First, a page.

I discovered Dr. Caroline Leaf and her books many years go when she started publishing about neuroplasticity – the ability to retrain and change our brains – and giving us tools to make that happen at home. (See…I’ve always loved self-care!) One of her Facebook posts ran across my feed earlier this week and really struck me. She said:
“We need to get away from the idea that we have to understand and know what people are going through in order to be compassionate, patient, and kind. You will never know what someone is going through even if they tell you. Rather, choose to accept what they experience and say as valid, and choose to love and support no matter what.”
One of the things I have noticed over time in a variety of different relationships is the reaction from the person in pain when a well-meaning friend, family member or even healthcare provider says, “I know how you feel.” I have even tried saying “I understand” in place of the other phrase, and that has also been met with very strong reaction. Even if we have experienced a similar situation, each life story is so different that there truly is no way we can fully understand how another person feels. We may have insight. We can have empathy. We may want to understand. But we will never truly know how another person feels.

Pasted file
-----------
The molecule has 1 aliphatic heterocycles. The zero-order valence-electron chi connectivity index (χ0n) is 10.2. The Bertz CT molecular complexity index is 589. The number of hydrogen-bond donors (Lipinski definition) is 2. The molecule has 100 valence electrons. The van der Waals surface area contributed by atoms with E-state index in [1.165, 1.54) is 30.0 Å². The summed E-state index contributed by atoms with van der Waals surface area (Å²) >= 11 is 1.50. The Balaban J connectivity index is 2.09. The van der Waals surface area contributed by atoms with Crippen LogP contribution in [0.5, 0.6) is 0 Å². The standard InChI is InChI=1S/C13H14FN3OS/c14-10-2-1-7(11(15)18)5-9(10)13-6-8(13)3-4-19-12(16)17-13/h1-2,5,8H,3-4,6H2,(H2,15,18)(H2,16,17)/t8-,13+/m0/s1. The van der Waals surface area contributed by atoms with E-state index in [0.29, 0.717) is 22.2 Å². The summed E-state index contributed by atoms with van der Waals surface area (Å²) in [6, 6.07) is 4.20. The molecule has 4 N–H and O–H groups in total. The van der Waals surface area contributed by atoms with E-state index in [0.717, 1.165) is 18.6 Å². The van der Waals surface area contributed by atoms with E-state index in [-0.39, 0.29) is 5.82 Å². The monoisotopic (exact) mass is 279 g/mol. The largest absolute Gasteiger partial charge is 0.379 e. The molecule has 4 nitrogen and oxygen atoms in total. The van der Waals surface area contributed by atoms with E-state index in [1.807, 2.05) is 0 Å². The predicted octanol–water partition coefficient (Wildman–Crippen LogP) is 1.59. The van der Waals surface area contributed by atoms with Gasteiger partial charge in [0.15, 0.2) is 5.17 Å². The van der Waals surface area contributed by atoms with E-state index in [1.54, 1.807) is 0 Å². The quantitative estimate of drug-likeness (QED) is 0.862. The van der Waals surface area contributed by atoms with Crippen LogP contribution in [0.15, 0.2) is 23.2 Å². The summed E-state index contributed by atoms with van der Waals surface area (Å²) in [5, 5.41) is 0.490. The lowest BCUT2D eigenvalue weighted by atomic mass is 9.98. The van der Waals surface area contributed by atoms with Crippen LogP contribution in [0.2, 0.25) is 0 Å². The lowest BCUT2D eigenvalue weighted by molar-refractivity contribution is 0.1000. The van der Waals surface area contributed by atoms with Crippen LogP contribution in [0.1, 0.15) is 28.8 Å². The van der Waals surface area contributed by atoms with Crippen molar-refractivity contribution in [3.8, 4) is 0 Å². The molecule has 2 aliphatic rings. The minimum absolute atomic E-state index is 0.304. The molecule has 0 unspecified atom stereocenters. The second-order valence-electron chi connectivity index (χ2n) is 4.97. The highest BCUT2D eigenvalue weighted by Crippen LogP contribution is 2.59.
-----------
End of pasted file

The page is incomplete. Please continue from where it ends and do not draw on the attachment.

That presents some interesting dialogue right now as we are all navigating the COVID pandemic. Surely, we are all feeling the same thing, right? Many of us say we are overwhelmed, tired, frustrated and “done”. Most of us are mourning a loss of social interaction, routine, jobs, experiences and those whom we have lost to the virus. There is a lot of pain and anger out there, and in here, right now. But even those words and emotions may mean something completely different to the person living next door.
Can you think of a time when you were on the receiving end of a comment similar to “I know how you feel”? How did that statement, regardless of anything else, make you feel? Angry? Frustrated? Relieved? Maybe you felt like your feelings were being minimized?
Can you remember what you needed or what you were seeking when you shared your experiences and situation with a friend? Many times, we are looking for help but I believe most of the time we are looking for someone to say, whether in word or action, “I hear you and I see you”. Validation that we are struggling in some form – not necessarily approval or agreement. Very different than “I understand” and more powerful, as well.
Consider what it would mean to you to have someone respond with “I hear you” when you share a problem or a frustration.
As you move through this fall and into the holiday months, consider being thoughtful and deliberate with your words and try “I hear you; how can I support you” instead of the automatic “I get it” or “I know how you feel”. Not only are you practicing social self-care, but you are also building your own foundation for psychological and emotional self-care – being aware of your own feelings and sharing them with a trusted friend.
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